St. Vincent has a high rate of emigration. With extremely high unemployment and under-employment, population growth remains a major problem.

While the official language is English, many of the locals speak a dialect called Vincentian Creole.English is used in education, government, religion, and other formal domains, while Creole (or 'dialect' as it is referred to by locals) is used in informal situations such as in the home and among friends. 

St. Vincent and the Grenadines has an abundant supply of potable water as the level of rainfall is high.


St Vincent and the Grenadines steel band

Saint Vincent and the Grenadines music includes big drum, calypso, soca, steelpan and also reggae. String band music, quadrille and bele music and traditional storytelling are also popular. The national anthem of Saint Vincent and the Grenadines is "St Vincent Land So Beautiful", adopted upon independence in 1979; it was written by Phyllis Joyce McClean Punnett with music by Joel Bertram Miguel.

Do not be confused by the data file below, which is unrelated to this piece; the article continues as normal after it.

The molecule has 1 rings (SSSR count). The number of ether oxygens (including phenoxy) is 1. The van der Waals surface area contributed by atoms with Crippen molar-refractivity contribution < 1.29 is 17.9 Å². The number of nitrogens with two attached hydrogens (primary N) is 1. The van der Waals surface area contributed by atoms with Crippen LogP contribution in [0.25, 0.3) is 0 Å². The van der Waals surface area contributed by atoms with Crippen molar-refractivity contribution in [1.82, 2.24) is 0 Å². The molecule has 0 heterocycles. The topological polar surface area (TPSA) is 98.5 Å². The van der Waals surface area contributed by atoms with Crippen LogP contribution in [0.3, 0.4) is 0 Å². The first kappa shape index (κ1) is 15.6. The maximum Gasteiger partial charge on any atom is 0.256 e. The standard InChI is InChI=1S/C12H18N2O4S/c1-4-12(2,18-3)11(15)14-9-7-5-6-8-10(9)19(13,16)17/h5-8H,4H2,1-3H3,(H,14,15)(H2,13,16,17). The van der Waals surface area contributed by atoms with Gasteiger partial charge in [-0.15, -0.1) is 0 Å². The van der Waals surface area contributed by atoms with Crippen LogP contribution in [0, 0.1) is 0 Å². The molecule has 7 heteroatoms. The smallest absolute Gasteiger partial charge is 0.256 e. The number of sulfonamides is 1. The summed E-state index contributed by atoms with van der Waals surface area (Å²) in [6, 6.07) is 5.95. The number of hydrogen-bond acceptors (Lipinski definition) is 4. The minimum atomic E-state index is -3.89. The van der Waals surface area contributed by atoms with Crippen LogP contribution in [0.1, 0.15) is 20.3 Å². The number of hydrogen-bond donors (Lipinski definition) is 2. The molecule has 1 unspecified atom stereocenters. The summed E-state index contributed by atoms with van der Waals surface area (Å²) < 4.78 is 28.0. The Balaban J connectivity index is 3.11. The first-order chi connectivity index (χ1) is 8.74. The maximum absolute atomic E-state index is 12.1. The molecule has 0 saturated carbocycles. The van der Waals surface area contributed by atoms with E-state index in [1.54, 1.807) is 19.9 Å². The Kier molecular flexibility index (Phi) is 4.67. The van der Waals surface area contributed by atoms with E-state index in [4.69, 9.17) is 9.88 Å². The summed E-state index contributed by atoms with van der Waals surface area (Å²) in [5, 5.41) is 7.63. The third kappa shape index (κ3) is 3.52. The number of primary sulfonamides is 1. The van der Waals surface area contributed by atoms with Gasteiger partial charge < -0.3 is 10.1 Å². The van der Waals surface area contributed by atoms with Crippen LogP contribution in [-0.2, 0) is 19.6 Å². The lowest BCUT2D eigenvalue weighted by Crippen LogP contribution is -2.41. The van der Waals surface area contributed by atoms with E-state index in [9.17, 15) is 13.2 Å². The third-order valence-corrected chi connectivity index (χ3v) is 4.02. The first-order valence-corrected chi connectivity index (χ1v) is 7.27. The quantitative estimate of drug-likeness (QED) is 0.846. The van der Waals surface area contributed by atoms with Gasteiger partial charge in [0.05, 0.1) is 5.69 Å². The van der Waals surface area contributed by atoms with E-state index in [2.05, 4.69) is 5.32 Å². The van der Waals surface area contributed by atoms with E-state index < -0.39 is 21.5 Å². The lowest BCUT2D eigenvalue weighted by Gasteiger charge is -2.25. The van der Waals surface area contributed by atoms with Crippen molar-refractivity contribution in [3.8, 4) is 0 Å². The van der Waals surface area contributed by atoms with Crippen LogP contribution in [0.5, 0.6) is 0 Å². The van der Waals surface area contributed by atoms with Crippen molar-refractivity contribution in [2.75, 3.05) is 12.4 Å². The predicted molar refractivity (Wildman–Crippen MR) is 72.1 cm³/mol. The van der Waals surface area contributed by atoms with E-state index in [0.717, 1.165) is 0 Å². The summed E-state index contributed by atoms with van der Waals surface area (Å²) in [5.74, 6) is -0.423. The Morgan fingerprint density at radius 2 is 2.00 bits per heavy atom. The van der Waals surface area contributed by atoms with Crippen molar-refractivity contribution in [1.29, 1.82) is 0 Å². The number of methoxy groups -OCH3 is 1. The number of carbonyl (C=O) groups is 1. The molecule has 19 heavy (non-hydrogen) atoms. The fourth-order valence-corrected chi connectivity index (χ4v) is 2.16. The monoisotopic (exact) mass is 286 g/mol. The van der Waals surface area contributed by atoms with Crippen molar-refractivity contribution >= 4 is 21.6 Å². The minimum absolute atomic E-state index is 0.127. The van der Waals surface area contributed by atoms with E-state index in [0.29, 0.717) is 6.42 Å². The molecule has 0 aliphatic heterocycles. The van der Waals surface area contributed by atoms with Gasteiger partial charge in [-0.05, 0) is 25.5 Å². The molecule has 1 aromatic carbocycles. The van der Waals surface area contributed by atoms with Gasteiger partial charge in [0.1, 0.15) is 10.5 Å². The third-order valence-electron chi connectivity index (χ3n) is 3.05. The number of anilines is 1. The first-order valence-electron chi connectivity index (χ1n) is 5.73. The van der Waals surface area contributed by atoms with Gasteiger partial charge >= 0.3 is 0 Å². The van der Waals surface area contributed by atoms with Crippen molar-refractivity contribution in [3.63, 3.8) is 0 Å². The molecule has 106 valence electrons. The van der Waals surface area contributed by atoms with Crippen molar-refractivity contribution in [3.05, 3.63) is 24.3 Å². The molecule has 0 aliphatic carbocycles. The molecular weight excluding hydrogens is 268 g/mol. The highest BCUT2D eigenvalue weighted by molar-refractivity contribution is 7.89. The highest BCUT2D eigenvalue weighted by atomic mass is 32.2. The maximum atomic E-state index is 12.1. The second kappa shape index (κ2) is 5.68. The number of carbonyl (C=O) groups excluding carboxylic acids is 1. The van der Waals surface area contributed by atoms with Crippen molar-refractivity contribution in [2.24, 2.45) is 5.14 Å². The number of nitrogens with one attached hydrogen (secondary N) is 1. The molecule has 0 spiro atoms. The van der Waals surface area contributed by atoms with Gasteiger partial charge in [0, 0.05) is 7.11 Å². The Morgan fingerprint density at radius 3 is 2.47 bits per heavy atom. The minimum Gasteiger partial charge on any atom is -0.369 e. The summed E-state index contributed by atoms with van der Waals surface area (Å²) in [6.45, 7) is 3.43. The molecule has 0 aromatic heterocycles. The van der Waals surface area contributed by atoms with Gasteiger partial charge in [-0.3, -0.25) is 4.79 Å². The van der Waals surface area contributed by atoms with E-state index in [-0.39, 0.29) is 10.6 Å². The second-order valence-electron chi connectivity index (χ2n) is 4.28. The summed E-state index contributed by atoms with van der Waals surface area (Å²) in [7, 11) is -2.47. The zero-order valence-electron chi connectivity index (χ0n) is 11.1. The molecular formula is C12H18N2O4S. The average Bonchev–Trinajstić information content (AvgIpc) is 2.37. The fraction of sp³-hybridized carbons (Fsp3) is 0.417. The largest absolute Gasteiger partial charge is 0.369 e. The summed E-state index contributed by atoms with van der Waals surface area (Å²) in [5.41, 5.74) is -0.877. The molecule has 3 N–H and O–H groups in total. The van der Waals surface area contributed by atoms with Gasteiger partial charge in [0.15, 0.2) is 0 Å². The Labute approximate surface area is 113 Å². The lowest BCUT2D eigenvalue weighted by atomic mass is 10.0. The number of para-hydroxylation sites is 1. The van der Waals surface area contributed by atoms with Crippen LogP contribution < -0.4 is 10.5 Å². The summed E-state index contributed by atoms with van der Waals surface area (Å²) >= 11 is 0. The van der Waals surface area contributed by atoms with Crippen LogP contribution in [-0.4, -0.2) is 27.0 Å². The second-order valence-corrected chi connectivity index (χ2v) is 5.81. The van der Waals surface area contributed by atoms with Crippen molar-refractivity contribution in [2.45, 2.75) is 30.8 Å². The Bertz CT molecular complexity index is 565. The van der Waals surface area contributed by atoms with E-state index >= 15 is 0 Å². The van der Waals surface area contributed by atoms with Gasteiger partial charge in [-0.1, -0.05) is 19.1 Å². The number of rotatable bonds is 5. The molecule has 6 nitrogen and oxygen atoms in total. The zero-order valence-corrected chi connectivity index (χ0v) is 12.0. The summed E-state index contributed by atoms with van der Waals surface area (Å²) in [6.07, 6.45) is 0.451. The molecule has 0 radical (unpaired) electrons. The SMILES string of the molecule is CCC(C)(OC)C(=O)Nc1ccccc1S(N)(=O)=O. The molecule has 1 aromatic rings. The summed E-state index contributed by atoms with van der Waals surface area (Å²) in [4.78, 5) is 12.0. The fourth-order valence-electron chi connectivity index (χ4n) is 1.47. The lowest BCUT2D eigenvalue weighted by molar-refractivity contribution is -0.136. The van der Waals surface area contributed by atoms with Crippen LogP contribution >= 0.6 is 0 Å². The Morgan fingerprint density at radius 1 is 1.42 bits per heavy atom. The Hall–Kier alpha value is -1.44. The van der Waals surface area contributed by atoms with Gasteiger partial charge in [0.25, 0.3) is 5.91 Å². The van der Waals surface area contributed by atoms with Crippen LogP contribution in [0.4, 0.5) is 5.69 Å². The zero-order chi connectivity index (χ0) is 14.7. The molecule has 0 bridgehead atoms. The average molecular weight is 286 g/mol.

The most popular international singer from St. Vincent is Marlon Roudette, lead singer from the band Mattafix. The band is famous for their hit single "Big City Life" which reached the number 1 spot on the charts in Austria, Germany, Italy, New Zealand, Poland and Switzerland.

Other singers include Kevin Lyttle ("Turn Me On") and Alston "Becket" Cyrus ("Teaser"), Bomani, Maddzart, Skarpyon, and Jamespy P. Most recently, Problem Child became the local carnival Road March winner in July 2007 with his hit song "Party Animal", which propelled him to Trinidad and Tobago's 2008 carnival Soca monarch finals. St Vincent's recording studios include Skakes Studio, JR Studios, Sky studio and Non-fiction Recordings. 

St. Vincent & The Grenadines Flag and Coat of arms


St. Vincent & The Grenadines Flag


St. Vincent & The Grenadines Coat of arms